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June 19, 2012

MADISON - June is Dairy Month, and Wisconsin's got good reasons to celebrate some green gains along with the dairy industry's economic, cultural and culinary importance to the state, state environmental officials say.

Video: More dairies are joining Wisconsin's environmental leadership program, Green Tier.

"Dairying is a huge part of who we are what we do in Wisconsin," says Department of Natural Resources Secretary Cathy Stepp. "We recognize the importance of our dairy farmers and the industry, and want to highlight some important gains that help better protect the environment and farmers' bottom line."

Stepp says that dairy farmers and others in the dairy industry have worked hard with county, state and federal agricultural, energy and natural resource staff to achieve the following green gains:

  1. Wisconsin is the nation's leader in converting animal manure into green energy. In 2009, methane gas produced by anaerobic manure digesters generated 657.1 million Kilowatt hours in Wisconsin, up 600 percent from a decade earlier and enough to power more than 67,000 homes. Wisconsin Boasts Lead in cow power (exit DNR).
  2. More dairies are entering DNR's environmental leadership program, called Green Tier, to help improve their environmental performance and their bottom line, with the lessons learned helping benefit the industry and regulators.
  3. Counties reported a 12 percent increase statewide in the number of nutrient management plans developed to help farmers manage manure and commercial fertilizer in 2010, the most recent years for which statistics are available. Such plans guide when, where and how much manure and other nutrients farmers spread, maximizing manure as a crop fertilizer, reducing overapplication that can result in runoff that can pollute lakes, streams and drinking water, according to the 2010 Wisconsin Land and Water Conservation Annual Progress Report (PDF) (exit DNR).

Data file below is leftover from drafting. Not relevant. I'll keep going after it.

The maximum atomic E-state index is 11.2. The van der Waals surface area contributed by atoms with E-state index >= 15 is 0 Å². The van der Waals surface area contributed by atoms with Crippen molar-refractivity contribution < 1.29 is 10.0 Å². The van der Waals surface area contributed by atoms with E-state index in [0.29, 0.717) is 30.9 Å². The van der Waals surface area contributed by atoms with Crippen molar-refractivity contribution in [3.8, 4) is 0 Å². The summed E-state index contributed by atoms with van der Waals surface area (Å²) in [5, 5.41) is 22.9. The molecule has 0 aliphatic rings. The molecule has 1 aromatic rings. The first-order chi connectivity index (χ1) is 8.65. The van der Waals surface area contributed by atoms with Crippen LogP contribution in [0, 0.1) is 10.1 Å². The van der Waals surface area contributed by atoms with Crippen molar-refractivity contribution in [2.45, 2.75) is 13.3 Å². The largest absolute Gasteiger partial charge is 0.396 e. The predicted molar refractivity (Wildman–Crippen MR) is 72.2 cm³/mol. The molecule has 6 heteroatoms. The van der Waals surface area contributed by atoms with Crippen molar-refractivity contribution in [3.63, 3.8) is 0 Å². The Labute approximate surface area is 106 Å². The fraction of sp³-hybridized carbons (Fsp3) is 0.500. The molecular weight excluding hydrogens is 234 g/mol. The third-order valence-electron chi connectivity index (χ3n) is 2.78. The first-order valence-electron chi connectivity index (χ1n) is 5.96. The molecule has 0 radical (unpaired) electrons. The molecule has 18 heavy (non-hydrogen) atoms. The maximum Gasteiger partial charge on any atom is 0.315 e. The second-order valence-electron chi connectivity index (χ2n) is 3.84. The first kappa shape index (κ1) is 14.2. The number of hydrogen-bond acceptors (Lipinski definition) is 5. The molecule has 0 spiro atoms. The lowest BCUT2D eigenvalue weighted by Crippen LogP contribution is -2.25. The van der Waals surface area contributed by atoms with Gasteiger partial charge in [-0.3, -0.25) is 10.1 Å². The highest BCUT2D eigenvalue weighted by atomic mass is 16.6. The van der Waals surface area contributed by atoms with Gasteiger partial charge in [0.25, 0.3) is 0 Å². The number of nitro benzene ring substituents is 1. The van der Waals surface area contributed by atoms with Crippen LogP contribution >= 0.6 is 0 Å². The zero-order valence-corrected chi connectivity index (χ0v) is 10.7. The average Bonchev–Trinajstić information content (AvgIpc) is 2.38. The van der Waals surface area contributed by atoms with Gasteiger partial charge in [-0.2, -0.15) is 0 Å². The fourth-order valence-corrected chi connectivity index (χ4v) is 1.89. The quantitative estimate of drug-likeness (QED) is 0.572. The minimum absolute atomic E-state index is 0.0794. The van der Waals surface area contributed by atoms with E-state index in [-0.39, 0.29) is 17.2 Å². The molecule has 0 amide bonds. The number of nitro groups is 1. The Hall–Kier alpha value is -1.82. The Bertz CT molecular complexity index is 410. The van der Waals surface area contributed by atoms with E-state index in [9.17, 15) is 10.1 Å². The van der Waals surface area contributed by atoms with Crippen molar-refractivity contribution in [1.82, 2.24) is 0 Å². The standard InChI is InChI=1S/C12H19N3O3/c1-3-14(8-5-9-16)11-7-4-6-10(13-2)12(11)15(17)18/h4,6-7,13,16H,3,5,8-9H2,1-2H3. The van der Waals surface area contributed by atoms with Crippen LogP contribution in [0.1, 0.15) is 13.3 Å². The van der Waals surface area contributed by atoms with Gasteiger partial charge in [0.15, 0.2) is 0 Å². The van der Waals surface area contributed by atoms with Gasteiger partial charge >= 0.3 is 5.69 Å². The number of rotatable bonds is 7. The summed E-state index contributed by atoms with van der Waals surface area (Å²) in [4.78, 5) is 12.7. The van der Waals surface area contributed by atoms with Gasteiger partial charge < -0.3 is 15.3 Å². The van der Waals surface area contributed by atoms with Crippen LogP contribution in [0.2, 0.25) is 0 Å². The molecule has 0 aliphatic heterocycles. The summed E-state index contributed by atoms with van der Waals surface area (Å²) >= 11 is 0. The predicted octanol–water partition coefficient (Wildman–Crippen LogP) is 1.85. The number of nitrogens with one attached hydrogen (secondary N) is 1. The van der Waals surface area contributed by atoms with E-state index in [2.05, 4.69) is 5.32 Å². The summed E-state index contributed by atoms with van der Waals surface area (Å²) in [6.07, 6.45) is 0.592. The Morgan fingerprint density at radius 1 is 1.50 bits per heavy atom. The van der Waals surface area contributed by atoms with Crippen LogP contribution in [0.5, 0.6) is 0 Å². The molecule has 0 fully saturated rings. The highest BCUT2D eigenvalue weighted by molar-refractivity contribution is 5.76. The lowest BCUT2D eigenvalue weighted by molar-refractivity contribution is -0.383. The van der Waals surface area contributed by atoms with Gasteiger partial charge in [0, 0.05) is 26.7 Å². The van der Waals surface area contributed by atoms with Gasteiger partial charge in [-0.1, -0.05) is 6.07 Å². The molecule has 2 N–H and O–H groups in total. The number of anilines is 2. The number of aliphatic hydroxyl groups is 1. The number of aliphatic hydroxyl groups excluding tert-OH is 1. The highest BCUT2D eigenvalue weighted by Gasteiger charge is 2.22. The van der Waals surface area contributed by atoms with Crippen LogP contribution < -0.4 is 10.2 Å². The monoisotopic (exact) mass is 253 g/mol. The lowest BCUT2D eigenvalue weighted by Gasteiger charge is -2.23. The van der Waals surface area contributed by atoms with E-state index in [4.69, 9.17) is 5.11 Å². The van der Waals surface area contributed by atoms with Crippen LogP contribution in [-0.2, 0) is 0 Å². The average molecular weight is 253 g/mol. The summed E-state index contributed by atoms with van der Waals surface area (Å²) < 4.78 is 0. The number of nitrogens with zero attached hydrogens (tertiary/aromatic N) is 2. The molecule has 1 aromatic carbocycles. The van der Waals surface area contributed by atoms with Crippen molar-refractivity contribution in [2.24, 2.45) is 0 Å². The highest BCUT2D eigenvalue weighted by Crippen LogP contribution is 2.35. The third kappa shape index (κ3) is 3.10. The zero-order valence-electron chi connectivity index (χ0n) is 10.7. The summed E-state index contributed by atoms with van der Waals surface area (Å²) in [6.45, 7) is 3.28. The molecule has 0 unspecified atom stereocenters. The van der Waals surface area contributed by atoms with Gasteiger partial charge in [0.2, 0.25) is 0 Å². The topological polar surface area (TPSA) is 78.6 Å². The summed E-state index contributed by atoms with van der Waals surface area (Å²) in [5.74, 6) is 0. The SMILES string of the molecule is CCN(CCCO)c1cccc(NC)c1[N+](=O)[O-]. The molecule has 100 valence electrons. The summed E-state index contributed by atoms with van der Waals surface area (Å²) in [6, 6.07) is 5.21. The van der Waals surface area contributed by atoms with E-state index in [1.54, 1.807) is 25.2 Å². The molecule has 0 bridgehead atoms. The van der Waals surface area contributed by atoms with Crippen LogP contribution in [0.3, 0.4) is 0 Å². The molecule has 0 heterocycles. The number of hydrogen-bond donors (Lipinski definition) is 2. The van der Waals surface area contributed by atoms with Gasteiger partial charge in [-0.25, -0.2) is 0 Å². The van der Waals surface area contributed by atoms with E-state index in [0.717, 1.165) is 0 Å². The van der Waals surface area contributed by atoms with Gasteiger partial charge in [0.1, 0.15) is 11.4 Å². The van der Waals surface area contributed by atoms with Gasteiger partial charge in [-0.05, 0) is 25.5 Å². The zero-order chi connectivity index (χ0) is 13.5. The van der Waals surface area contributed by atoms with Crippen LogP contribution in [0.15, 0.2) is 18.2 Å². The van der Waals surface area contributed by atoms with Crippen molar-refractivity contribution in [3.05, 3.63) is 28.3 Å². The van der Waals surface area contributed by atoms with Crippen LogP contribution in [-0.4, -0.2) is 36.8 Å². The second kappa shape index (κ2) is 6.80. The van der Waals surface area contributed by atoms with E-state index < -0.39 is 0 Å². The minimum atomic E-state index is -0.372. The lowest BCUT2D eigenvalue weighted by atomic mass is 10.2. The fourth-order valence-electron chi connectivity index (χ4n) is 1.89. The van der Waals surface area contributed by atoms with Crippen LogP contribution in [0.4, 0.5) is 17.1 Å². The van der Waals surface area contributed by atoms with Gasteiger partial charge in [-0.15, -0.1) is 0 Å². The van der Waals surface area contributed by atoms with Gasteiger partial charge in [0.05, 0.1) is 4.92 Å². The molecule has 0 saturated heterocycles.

4. Nearly 170,000 acres of buffers, reduced tillage and other best management practices to reduce erosion from cropland were installed in 2010 in Wisconsin, and more than 500 manure storage facilities, sediment basins, and other best management practices to better manage manure on farms were installed in 2010, according to the 2010 Wisconsin Land and Water Conservation Annual Progress Report (PDF) (exit DNR).
  5. More Wisconsin farmers are developing emergency plans for handling manure spills and reporting such occurrences immediately, environmental officials say, allowing for quicker response that can prevent or minimize runoff into lakes, streams or drinking water. Case in point: An Allenton farmer's emergency planning and quick action on April 4, 2012 in calling the DNR's Spill Emergency Hotline, close cooperation with the DNR, and fast clean up work prevented a 100-gallon manure spill from polluting Wisconsin waters. Watch DNR's "How to Respond to a Manure Spill" video (exit DNR) to see other measures that farmers and the county, state and federal staff working with them take to keep manure on the land.
  6. Wisconsin led the nation in grass-based dairy farms, with one survey showing that nearly 30 percent of new dairy farmers using managed grazing, almost twice the rate for dairy farmers as a whole at that time. The benefits to farmers, their dairy cows, and the soil and water are detailed in "Green pastures, green futures," in the December 2008 Natural Resources magazine.
  7. Wisconsin leads the nation in organic dairy farms, with the number of such farms growing 157 percent from 2002 to 2007. Wisconsin sales of organic milk accounted for 11.4 percent of the U.S. total, according to Organic Agriculture in Wisconsin: 2012 status report (exit DNR).

For more information on dairy farming and green gains, go to the DNR website and search for agri-business.

FOR MORE INFORMATION CONTACT: Tom Bauman (608) 266-9993

Last Revised: Tuesday, June 19, 2012

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